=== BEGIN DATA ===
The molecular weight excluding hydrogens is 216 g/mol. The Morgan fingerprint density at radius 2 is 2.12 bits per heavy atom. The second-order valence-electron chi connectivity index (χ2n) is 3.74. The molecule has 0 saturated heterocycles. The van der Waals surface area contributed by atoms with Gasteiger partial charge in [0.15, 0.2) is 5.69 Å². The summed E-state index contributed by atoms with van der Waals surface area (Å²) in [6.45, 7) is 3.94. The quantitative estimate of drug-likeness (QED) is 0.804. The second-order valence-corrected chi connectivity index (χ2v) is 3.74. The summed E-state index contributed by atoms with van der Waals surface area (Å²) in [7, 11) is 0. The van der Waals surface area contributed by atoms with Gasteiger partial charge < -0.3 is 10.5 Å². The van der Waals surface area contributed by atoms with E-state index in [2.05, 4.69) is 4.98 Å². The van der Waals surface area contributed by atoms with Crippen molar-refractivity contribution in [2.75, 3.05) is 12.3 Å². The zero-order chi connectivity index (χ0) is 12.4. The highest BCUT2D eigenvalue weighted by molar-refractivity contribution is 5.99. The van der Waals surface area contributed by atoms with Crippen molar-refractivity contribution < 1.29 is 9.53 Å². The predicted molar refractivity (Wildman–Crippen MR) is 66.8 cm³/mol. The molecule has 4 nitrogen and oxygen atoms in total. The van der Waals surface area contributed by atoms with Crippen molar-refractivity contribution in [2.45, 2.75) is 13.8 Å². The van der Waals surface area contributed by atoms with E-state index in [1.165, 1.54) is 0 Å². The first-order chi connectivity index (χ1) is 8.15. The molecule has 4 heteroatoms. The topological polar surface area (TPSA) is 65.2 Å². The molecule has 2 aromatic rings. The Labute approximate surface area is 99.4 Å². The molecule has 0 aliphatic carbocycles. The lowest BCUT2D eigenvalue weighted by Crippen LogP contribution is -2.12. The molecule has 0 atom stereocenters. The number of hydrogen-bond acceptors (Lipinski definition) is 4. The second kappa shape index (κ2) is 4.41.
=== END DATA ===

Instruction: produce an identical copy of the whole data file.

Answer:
The molecular weight excluding hydrogens is 216 g/mol. The Morgan fingerprint density at radius 2 is 2.12 bits per heavy atom. The second-order valence-electron chi connectivity index (χ2n) is 3.74. The molecule has 0 saturated heterocycles. The van der Waals surface area contributed by atoms with Gasteiger partial charge in [0.15, 0.2) is 5.69 Å². The summed E-state index contributed by atoms with van der Waals surface area (Å²) in [6.45, 7) is 3.94. The quantitative estimate of drug-likeness (QED) is 0.804. The second-order valence-corrected chi connectivity index (χ2v) is 3.74. The summed E-state index contributed by atoms with van der Waals surface area (Å²) in [7, 11) is 0. The van der Waals surface area contributed by atoms with Gasteiger partial charge < -0.3 is 10.5 Å². The van der Waals surface area contributed by atoms with E-state index in [2.05, 4.69) is 4.98 Å². The van der Waals surface area contributed by atoms with Crippen molar-refractivity contribution in [2.75, 3.05) is 12.3 Å². The zero-order chi connectivity index (χ0) is 12.4. The highest BCUT2D eigenvalue weighted by molar-refractivity contribution is 5.99. The van der Waals surface area contributed by atoms with Crippen molar-refractivity contribution < 1.29 is 9.53 Å². The predicted molar refractivity (Wildman–Crippen MR) is 66.8 cm³/mol. The molecule has 4 nitrogen and oxygen atoms in total. The van der Waals surface area contributed by atoms with Crippen molar-refractivity contribution in [2.45, 2.75) is 13.8 Å². The van der Waals surface area contributed by atoms with E-state index in [1.165, 1.54) is 0 Å². The first-order chi connectivity index (χ1) is 8.15. The molecule has 4 heteroatoms. The topological polar surface area (TPSA) is 65.2 Å². The molecule has 2 aromatic rings. The Labute approximate surface area is 99.4 Å². The molecule has 0 aliphatic carbocycles. The lowest BCUT2D eigenvalue weighted by Crippen LogP contribution is -2.12. The molecule has 0 atom stereocenters. The number of hydrogen-bond acceptors (Lipinski definition) is 4. The second kappa shape index (κ2) is 4.41.